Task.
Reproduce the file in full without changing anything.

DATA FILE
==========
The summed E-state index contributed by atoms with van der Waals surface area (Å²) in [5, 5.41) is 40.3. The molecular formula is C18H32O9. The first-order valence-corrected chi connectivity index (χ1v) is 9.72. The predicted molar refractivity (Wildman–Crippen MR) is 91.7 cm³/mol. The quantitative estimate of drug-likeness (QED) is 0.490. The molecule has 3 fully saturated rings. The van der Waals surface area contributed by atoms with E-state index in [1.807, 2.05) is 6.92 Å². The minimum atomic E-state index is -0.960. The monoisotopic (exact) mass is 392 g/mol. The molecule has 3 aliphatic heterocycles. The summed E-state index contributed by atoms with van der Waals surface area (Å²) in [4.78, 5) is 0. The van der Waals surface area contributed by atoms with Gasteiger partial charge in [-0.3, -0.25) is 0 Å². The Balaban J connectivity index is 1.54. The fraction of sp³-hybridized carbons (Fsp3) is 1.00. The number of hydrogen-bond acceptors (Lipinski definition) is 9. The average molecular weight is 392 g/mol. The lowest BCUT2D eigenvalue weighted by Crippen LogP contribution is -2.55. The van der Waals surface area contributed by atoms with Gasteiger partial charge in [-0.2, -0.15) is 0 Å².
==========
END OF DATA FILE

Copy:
The summed E-state index contributed by atoms with van der Waals surface area (Å²) in [5, 5.41) is 40.3. The molecular formula is C18H32O9. The first-order valence-corrected chi connectivity index (χ1v) is 9.72. The predicted molar refractivity (Wildman–Crippen MR) is 91.7 cm³/mol. The quantitative estimate of drug-likeness (QED) is 0.490. The molecule has 3 fully saturated rings. The van der Waals surface area contributed by atoms with E-state index in [1.807, 2.05) is 6.92 Å². The minimum atomic E-state index is -0.960. The monoisotopic (exact) mass is 392 g/mol. The molecule has 3 aliphatic heterocycles. The summed E-state index contributed by atoms with van der Waals surface area (Å²) in [4.78, 5) is 0. The van der Waals surface area contributed by atoms with Gasteiger partial charge in [-0.3, -0.25) is 0 Å². The Balaban J connectivity index is 1.54. The fraction of sp³-hybridized carbons (Fsp3) is 1.00. The number of hydrogen-bond acceptors (Lipinski definition) is 9. The average molecular weight is 392 g/mol. The lowest BCUT2D eigenvalue weighted by Crippen LogP contribution is -2.55. The van der Waals surface area contributed by atoms with Gasteiger partial charge in [-0.2, -0.15) is 0 Å².